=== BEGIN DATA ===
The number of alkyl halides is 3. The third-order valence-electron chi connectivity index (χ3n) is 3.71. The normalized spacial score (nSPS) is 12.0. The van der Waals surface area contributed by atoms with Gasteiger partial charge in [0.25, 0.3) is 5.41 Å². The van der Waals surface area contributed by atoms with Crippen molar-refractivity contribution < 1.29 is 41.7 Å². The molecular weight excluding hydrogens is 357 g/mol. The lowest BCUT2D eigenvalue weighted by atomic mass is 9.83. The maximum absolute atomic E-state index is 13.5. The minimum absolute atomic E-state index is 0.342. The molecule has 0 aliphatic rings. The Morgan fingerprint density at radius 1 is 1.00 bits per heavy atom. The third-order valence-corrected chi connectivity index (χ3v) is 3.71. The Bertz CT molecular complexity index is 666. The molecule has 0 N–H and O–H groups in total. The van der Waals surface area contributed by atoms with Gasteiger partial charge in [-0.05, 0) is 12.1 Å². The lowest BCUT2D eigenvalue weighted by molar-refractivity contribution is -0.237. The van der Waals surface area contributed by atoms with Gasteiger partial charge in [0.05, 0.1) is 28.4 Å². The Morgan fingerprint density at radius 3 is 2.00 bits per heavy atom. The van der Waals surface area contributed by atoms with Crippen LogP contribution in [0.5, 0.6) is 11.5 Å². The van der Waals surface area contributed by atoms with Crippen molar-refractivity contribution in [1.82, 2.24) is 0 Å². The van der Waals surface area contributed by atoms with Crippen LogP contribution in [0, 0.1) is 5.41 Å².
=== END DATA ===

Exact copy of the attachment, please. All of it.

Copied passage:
The number of alkyl halides is 3. The third-order valence-electron chi connectivity index (χ3n) is 3.71. The normalized spacial score (nSPS) is 12.0. The van der Waals surface area contributed by atoms with Gasteiger partial charge in [0.25, 0.3) is 5.41 Å². The van der Waals surface area contributed by atoms with Crippen molar-refractivity contribution < 1.29 is 41.7 Å². The molecular weight excluding hydrogens is 357 g/mol. The lowest BCUT2D eigenvalue weighted by atomic mass is 9.83. The maximum absolute atomic E-state index is 13.5. The minimum absolute atomic E-state index is 0.342. The molecule has 0 aliphatic rings. The Morgan fingerprint density at radius 1 is 1.00 bits per heavy atom. The third-order valence-corrected chi connectivity index (χ3v) is 3.71. The Bertz CT molecular complexity index is 666. The molecule has 0 N–H and O–H groups in total. The van der Waals surface area contributed by atoms with Gasteiger partial charge in [-0.05, 0) is 12.1 Å². The lowest BCUT2D eigenvalue weighted by molar-refractivity contribution is -0.237. The van der Waals surface area contributed by atoms with Gasteiger partial charge in [0.05, 0.1) is 28.4 Å². The Morgan fingerprint density at radius 3 is 2.00 bits per heavy atom. The van der Waals surface area contributed by atoms with Crippen LogP contribution in [0.5, 0.6) is 11.5 Å². The van der Waals surface area contributed by atoms with Crippen molar-refractivity contribution in [1.82, 2.24) is 0 Å². The van der Waals surface area contributed by atoms with Crippen LogP contribution in [0, 0.1) is 5.41 Å².